Earlier this week Quaker Oats, the parent company of Aunt Jemima, the iconic pancake brand, announced their intentions to rebrand. According to the company, "the brand has not progressed enough" to reflect their corporate values.
"As we work to make progress toward racial equality through several initiatives, we also must take a hard look at our portfolio of brands and ensure they reflect our values and meet our consumers' expectations," Kristin Kroepfl, Vice President and Chief Marketing Officer of Quaker Foods North America, said in a statement. "We recognize Aunt Jemima's origins are based on a racial stereotype. While work has been done over the years to update the brand in a manner intended to be appropriate and respectful, we realize those changes are not enough."
But what most people don't know is that "Aunt Jemima" is based on a real woman. Nancy Green was hired in 1893 to service pancakes at Chicago's World's Fair. Green wore an apron and headscarf while serving pancakes, which she did until her death in 1923.
Anna Short Harrington eventually replaced Green. And it was Harrington who Quaker Oats discovered as the iconic "Aunt Jemima" character. In fact, the company used her likeness on their products and even sent her around the country to make flapjacks for people, which launched her to stardom.
Larnell Evans Sr., Harrington's great-grandson, told Patch about his family's history:
Harrington was born on a South Carolina plantation where her family worked as sharecroppers. In 1927, a white family from New York "bought" Harrington to be their maid. She made a living as cook at the Kappa Sigma fraternity house in Syracuse and worked for wealthy white people, including Gov. Thomas E. Dewey. She was discovered by a Quaker Oats representative while serving up her pancakes, a favorite of local frat boys, at the New York State Fair in 1935.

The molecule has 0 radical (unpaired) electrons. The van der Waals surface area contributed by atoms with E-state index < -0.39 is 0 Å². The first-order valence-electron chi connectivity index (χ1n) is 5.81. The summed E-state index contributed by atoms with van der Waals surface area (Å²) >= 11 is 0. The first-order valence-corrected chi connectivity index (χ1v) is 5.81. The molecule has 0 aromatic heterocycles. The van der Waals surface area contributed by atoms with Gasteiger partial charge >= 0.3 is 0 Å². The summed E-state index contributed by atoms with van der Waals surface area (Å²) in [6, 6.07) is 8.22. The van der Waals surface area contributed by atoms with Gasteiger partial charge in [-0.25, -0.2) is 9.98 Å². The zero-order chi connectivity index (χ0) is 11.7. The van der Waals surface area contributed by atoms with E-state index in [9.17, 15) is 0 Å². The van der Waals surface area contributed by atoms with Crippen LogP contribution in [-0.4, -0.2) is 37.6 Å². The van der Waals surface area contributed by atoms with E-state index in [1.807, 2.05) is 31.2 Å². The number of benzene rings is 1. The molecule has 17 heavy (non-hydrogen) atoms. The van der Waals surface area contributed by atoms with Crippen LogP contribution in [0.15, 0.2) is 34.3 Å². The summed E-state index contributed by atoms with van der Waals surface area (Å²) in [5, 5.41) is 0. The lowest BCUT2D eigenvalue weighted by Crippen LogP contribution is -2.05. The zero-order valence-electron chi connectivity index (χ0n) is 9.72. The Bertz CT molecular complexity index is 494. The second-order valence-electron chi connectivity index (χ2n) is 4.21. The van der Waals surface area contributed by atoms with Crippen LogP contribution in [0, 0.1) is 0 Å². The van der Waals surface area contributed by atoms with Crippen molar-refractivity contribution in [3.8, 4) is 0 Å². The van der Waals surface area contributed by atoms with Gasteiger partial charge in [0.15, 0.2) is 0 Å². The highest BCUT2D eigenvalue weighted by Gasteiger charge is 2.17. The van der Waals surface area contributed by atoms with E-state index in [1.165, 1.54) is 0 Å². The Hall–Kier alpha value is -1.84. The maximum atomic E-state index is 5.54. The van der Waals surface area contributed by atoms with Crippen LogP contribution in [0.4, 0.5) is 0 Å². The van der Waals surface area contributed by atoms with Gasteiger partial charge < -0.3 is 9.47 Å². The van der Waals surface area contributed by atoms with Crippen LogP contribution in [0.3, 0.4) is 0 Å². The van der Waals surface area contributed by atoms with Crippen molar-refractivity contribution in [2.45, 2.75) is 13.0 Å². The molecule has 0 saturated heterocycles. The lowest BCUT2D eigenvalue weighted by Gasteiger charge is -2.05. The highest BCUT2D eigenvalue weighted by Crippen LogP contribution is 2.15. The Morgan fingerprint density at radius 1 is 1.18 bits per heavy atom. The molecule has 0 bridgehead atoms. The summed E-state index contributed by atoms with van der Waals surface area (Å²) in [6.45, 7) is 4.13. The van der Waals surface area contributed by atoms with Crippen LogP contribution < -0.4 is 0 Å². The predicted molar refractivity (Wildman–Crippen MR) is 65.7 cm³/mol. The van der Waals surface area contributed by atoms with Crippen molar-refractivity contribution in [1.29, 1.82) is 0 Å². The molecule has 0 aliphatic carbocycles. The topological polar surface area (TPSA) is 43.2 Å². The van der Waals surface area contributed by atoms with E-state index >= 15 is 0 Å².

And it's because of this history that Harrington's great-grandson takes issue with Quaker Oats doing away with the Aunt Jemima brand.
"This is an injustice for me and my family. This is part of my history, sir," Evans explained. "The racism they talk about, using images from slavery, that comes from the other side — white people. This company profits off images of our slavery. And their answer is to erase my great-grandmother's history. A black female. … It hurts."
"She worked for that Quaker Oats for 20 years. She traveled all the way around the United States and Canada making pancakes as Aunt Jemima for them," he said. "This woman served all those people, and it was after slavery. She worked as Aunt Jemima. That was her job. … How do you think I feel as a black man sitting here telling you about my family history they're trying to erase?"
According to Evans, not only did his great-grandmother travel across the country on behalf of the Quaker Oats brand but they also used her pancake recipe but failed to pay her or her family any royalties.
"How many white people were raised looking at characters like Aunt Jemima at breakfast every morning? How many white corporations made all them profits, and didn't give us a dime? I think they should have to look at it. They can't just wipe it out while we still suffer," he said. "After making all that money —and now's the time when black people are saying we want restitution for slavery — they're just going to erase history like it didn't happen? ... They're not going to give us nothing? What gives them the right?"
The family tried suing for royalties but the judge kicked the lawsuit out, saying Evans and his family weren't executors of Harrington's estate so they had no legal standing to sue on her behalf.